604. MELD-XI: a rational approach to “sickest first” liver transplantation in cirrhotic patients requiring anticoagulant therapy. 

D. M. Heuman; A. A. Mihas; A. Habib; H. S. Gilles; R. Stravitz; A. J. Sanyal; R. A. Fisher.



Priority for “sickest first” liver transplantation (LT) in the US is determined by the Model for End stage Liver Disease (MELD). MELD is a good predictor of short-term mortality in cirrhosis, but can overestimate risk when INR is artificially elevated by anticoagulation. An alternate prognostic index omitting INR is needed in this situation.



We retrospectively analyzed survival data for 554 cirrhotic veterans referred for consideration of LT prior to 12/1/03 (training group). Using logistic regression we derived a predictive formula for 90-day pretransplant mortality incorporating bilirubin and creatinine but omitting INR. We normalized this formula to the same scale as MELD using linear regression. This yielded MELD-XI (for MELD excluding INR) = 5.11 ln(bilirubin) + 11.76 ln (creatinine) + 9.44. Accuracy of MELD-XI was validated in a holdout group of 278 cirrhotic veterans referred after 12/1/03, and in an independent validation dataset of 7,203 cirrhotic adults listed for LT in the U.S. between 5/1/01 and 10/31/01.



MELD-XI and MELD correlated well in training, holdout and independent validation cohorts (r=0.930, 0.954, and 0.902, respectively). In the holdout cohort, c-statistics of MELD vs. MELD-XI for mortality at various time points were, respectively, 30-day: .939 vs .906; 60-day: .860 vs. .841; 90-day: .842 vs .829; 180-day, .795 vs .797. In the independent validation dataset, c-statistics for MELD vs. MELD-XI as predictors of 90-day survival were, respectively, .857 vs. .843 in non-cholestatic liver diseases and .905 vs. .894 in cholestatic liver diseases. Comparable MELD and MELD-XI scores were associated with comparable prognosis.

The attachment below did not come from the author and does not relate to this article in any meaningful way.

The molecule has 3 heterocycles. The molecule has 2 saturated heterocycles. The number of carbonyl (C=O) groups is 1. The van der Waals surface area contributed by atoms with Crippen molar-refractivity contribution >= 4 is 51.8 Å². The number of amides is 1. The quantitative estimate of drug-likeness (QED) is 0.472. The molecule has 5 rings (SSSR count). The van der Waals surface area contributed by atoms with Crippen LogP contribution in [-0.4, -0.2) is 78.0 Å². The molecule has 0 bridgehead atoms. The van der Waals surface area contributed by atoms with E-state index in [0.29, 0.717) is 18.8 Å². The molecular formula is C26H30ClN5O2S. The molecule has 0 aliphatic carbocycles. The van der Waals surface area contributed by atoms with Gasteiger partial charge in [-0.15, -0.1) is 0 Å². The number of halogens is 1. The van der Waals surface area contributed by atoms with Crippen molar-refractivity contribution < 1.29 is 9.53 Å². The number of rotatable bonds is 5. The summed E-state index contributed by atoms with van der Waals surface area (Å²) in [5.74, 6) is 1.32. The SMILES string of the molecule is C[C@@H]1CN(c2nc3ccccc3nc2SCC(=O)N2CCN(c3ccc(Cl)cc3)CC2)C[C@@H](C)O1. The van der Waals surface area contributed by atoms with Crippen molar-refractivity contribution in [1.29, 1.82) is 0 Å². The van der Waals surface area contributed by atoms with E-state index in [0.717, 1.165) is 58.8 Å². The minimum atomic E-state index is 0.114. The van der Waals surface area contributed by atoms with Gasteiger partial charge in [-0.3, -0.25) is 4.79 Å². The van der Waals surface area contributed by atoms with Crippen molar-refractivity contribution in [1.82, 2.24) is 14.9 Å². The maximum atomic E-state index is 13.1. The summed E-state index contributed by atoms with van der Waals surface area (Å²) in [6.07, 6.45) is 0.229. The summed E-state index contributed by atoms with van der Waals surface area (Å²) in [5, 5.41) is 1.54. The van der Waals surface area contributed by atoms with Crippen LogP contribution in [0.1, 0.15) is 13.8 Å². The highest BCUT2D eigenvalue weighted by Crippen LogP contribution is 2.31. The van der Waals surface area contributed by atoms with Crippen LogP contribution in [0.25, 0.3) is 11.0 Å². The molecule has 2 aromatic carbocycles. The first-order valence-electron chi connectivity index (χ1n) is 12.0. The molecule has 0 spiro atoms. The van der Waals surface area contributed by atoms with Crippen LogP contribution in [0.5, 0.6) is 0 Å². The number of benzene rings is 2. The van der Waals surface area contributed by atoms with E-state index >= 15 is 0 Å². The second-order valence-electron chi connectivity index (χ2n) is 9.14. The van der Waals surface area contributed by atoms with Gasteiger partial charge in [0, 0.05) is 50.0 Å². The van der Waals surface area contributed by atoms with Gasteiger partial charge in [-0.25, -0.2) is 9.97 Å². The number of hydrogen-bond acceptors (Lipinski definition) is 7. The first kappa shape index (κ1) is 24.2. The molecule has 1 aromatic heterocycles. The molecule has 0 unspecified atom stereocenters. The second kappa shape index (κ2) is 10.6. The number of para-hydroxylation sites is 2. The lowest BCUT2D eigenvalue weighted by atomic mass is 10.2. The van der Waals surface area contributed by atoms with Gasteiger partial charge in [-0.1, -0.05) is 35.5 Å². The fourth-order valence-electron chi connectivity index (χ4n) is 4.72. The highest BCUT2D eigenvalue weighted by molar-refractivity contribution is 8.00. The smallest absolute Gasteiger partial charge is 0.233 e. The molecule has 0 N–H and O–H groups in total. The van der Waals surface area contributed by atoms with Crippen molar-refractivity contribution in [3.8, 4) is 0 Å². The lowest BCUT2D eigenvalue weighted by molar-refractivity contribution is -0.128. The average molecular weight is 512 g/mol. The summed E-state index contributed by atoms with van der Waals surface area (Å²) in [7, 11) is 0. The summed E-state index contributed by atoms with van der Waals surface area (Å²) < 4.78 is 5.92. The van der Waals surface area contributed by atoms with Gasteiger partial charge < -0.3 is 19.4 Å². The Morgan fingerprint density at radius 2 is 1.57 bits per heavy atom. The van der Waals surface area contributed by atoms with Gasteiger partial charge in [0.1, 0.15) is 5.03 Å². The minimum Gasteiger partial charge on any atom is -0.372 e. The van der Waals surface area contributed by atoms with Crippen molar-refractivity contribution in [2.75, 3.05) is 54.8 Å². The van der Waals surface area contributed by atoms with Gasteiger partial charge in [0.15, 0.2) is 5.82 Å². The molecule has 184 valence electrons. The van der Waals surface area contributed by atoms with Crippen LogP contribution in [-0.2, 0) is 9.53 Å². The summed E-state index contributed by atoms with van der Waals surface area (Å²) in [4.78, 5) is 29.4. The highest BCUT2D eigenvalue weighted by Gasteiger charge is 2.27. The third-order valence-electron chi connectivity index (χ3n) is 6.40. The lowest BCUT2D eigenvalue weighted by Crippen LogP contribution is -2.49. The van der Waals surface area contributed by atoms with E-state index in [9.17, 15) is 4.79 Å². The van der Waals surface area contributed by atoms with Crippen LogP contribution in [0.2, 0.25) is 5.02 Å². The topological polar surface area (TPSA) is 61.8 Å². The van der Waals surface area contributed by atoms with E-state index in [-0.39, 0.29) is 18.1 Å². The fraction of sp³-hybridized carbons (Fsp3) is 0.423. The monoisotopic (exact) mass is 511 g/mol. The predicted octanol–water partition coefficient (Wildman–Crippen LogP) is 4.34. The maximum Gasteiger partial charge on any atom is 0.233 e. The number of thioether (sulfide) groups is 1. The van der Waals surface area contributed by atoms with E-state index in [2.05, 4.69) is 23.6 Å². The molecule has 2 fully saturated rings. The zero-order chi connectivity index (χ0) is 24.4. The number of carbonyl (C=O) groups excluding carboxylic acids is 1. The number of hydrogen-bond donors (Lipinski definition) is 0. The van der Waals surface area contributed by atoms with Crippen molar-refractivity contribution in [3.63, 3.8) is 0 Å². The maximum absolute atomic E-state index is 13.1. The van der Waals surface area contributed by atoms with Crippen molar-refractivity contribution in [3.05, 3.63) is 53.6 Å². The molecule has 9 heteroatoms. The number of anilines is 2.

MELD-XI, despite omission of INR, is nearly as accurate as MELD in predicting short-term survival in cirrhosis. In patients treated with oral anticoagulants, substitution of MELD-XI for MELD may permit more accurate assessment of risk and more rational assignment of “sickest first” priority for LT.


605. Racial Differences in Liver Transplantation and Mortality in Hospitalized Cirrhotic Patients with Portal Hypertension. 

G. Nguyen; D. Segev; P. J. Thuluvath.



It has been suggested that there may be racial disparities in the use of liver transplantation (LT) in the United States. In this study, we characterized racial disparities in LT among hospitalized cirrhotic patients with portal hypertension using a large national dataset.



We queried the Nationwide Inpatient Sample, the largest all-payer dataset of hospital discharges in the U.S., from 1998 to 2003, to identify hospitalized patients with cirrhosis complicated by portal hypertension. International Classification of Diseases, 9th Revision, Clinical Modification (ICD-9-CM) diagnosis codes were used to identify individuals with a primary diagnosis of portal hypertension or one of its manifestations: hepatic encephalopathy, ascites, or variceal bleed. ICD-9-CM procedural codes were used to identify LT and portosystemic shunt procedures. Logistic regression was used to determine the influence of race on LT, portosystemic shunt procedure, and in-hospital death while controlling for confounders.